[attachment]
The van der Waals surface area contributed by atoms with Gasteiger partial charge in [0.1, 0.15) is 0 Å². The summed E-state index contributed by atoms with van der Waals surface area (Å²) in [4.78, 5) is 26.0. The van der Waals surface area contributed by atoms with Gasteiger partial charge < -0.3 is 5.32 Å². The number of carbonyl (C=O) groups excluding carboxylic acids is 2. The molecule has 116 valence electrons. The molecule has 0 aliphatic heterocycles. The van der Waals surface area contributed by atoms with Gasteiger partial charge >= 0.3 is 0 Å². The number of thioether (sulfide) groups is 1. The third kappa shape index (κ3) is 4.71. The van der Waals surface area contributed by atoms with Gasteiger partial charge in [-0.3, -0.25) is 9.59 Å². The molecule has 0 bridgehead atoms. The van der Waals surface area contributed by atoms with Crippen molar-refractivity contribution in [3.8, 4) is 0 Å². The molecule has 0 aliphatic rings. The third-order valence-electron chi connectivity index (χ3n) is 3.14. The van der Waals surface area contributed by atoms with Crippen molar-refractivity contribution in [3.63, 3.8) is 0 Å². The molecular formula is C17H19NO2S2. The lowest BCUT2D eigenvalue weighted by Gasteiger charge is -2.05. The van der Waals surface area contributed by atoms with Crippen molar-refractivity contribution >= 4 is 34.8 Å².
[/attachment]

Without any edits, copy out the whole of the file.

The van der Waals surface area contributed by atoms with Gasteiger partial charge in [0.1, 0.15) is 0 Å². The summed E-state index contributed by atoms with van der Waals surface area (Å²) in [4.78, 5) is 26.0. The van der Waals surface area contributed by atoms with Gasteiger partial charge < -0.3 is 5.32 Å². The number of carbonyl (C=O) groups excluding carboxylic acids is 2. The molecule has 116 valence electrons. The molecule has 0 aliphatic heterocycles. The van der Waals surface area contributed by atoms with Gasteiger partial charge >= 0.3 is 0 Å². The number of thioether (sulfide) groups is 1. The third kappa shape index (κ3) is 4.71. The van der Waals surface area contributed by atoms with Gasteiger partial charge in [-0.3, -0.25) is 9.59 Å². The molecule has 0 bridgehead atoms. The van der Waals surface area contributed by atoms with Crippen molar-refractivity contribution in [3.8, 4) is 0 Å². The molecule has 0 aliphatic rings. The third-order valence-electron chi connectivity index (χ3n) is 3.14. The van der Waals surface area contributed by atoms with Crippen molar-refractivity contribution in [3.63, 3.8) is 0 Å². The molecular formula is C17H19NO2S2. The lowest BCUT2D eigenvalue weighted by Gasteiger charge is -2.05. The van der Waals surface area contributed by atoms with Crippen molar-refractivity contribution >= 4 is 34.8 Å².